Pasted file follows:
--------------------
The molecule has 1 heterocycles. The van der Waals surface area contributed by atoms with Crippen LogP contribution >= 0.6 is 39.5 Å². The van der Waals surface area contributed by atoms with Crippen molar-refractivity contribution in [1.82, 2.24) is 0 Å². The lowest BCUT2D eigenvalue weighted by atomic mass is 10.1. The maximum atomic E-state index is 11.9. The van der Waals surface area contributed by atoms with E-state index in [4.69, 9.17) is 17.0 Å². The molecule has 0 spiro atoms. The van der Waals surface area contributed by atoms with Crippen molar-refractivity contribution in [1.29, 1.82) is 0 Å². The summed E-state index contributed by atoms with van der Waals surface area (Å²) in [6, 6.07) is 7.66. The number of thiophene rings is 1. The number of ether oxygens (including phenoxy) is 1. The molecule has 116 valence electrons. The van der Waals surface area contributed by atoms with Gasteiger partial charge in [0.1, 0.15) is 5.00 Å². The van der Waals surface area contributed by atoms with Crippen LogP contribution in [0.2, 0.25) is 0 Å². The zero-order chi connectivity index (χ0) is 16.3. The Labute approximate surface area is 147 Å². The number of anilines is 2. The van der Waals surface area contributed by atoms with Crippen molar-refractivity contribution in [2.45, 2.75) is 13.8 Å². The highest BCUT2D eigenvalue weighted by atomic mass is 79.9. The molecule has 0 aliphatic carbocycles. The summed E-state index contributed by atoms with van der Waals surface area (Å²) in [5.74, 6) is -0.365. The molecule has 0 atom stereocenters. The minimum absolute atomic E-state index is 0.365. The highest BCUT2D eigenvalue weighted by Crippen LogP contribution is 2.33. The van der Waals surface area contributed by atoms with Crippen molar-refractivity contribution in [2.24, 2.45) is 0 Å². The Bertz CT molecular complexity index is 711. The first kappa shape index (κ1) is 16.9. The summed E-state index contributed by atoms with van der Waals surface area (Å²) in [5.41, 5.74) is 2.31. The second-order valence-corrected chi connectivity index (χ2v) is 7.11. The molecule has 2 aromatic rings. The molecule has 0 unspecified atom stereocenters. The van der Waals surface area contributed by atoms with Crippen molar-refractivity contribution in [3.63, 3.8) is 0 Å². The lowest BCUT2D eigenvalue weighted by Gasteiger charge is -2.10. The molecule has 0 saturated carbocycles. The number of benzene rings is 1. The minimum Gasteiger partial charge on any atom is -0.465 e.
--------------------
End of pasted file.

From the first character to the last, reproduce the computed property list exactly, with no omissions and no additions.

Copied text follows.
The molecule has 1 heterocycles. The van der Waals surface area contributed by atoms with Crippen LogP contribution >= 0.6 is 39.5 Å². The van der Waals surface area contributed by atoms with Crippen molar-refractivity contribution in [1.82, 2.24) is 0 Å². The lowest BCUT2D eigenvalue weighted by atomic mass is 10.1. The maximum atomic E-state index is 11.9. The van der Waals surface area contributed by atoms with E-state index in [4.69, 9.17) is 17.0 Å². The molecule has 0 spiro atoms. The van der Waals surface area contributed by atoms with Crippen molar-refractivity contribution in [1.29, 1.82) is 0 Å². The summed E-state index contributed by atoms with van der Waals surface area (Å²) in [6, 6.07) is 7.66. The number of thiophene rings is 1. The number of ether oxygens (including phenoxy) is 1. The molecule has 116 valence electrons. The van der Waals surface area contributed by atoms with Gasteiger partial charge in [0.1, 0.15) is 5.00 Å². The van der Waals surface area contributed by atoms with Crippen LogP contribution in [0.2, 0.25) is 0 Å². The zero-order chi connectivity index (χ0) is 16.3. The Labute approximate surface area is 147 Å². The number of anilines is 2. The van der Waals surface area contributed by atoms with Crippen molar-refractivity contribution in [2.45, 2.75) is 13.8 Å². The highest BCUT2D eigenvalue weighted by atomic mass is 79.9. The molecule has 0 aliphatic carbocycles. The summed E-state index contributed by atoms with van der Waals surface area (Å²) in [5.74, 6) is -0.365. The molecule has 0 atom stereocenters. The minimum absolute atomic E-state index is 0.365. The highest BCUT2D eigenvalue weighted by Crippen LogP contribution is 2.33. The van der Waals surface area contributed by atoms with Crippen molar-refractivity contribution in [2.24, 2.45) is 0 Å². The Bertz CT molecular complexity index is 711. The first kappa shape index (κ1) is 16.9. The summed E-state index contributed by atoms with van der Waals surface area (Å²) in [5.41, 5.74) is 2.31. The second-order valence-corrected chi connectivity index (χ2v) is 7.11. The molecule has 2 aromatic rings. The molecule has 0 unspecified atom stereocenters. The van der Waals surface area contributed by atoms with Crippen molar-refractivity contribution in [3.63, 3.8) is 0 Å². The lowest BCUT2D eigenvalue weighted by Gasteiger charge is -2.10. The molecule has 0 saturated carbocycles. The number of benzene rings is 1. The minimum Gasteiger partial charge on any atom is -0.465 e.